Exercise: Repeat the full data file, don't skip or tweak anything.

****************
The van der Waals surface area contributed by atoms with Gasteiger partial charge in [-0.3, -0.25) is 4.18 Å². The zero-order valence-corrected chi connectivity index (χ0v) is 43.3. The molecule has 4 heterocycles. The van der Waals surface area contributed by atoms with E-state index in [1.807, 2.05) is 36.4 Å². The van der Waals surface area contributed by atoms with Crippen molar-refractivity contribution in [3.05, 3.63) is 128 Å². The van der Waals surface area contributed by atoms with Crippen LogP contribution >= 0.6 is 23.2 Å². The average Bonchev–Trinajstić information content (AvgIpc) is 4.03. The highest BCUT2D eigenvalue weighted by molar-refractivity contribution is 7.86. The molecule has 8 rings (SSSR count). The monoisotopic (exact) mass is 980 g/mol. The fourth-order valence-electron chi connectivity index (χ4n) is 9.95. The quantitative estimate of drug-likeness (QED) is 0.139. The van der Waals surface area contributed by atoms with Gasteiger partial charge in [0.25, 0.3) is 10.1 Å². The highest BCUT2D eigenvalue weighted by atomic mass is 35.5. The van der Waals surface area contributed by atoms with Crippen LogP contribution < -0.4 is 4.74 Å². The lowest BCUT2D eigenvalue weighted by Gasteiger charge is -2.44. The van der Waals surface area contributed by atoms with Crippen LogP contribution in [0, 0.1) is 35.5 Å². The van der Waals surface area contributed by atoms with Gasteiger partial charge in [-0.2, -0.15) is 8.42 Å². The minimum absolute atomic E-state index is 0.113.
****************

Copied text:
The van der Waals surface area contributed by atoms with Gasteiger partial charge in [-0.3, -0.25) is 4.18 Å². The zero-order valence-corrected chi connectivity index (χ0v) is 43.3. The molecule has 4 heterocycles. The van der Waals surface area contributed by atoms with E-state index in [1.807, 2.05) is 36.4 Å². The van der Waals surface area contributed by atoms with Crippen molar-refractivity contribution in [3.05, 3.63) is 128 Å². The van der Waals surface area contributed by atoms with Crippen LogP contribution >= 0.6 is 23.2 Å². The average Bonchev–Trinajstić information content (AvgIpc) is 4.03. The highest BCUT2D eigenvalue weighted by molar-refractivity contribution is 7.86. The molecule has 8 rings (SSSR count). The monoisotopic (exact) mass is 980 g/mol. The fourth-order valence-electron chi connectivity index (χ4n) is 9.95. The quantitative estimate of drug-likeness (QED) is 0.139. The van der Waals surface area contributed by atoms with Gasteiger partial charge in [0.25, 0.3) is 10.1 Å². The highest BCUT2D eigenvalue weighted by atomic mass is 35.5. The van der Waals surface area contributed by atoms with Crippen LogP contribution < -0.4 is 4.74 Å². The lowest BCUT2D eigenvalue weighted by Gasteiger charge is -2.44. The van der Waals surface area contributed by atoms with Crippen LogP contribution in [0, 0.1) is 35.5 Å². The van der Waals surface area contributed by atoms with Gasteiger partial charge in [-0.2, -0.15) is 8.42 Å². The minimum absolute atomic E-state index is 0.113.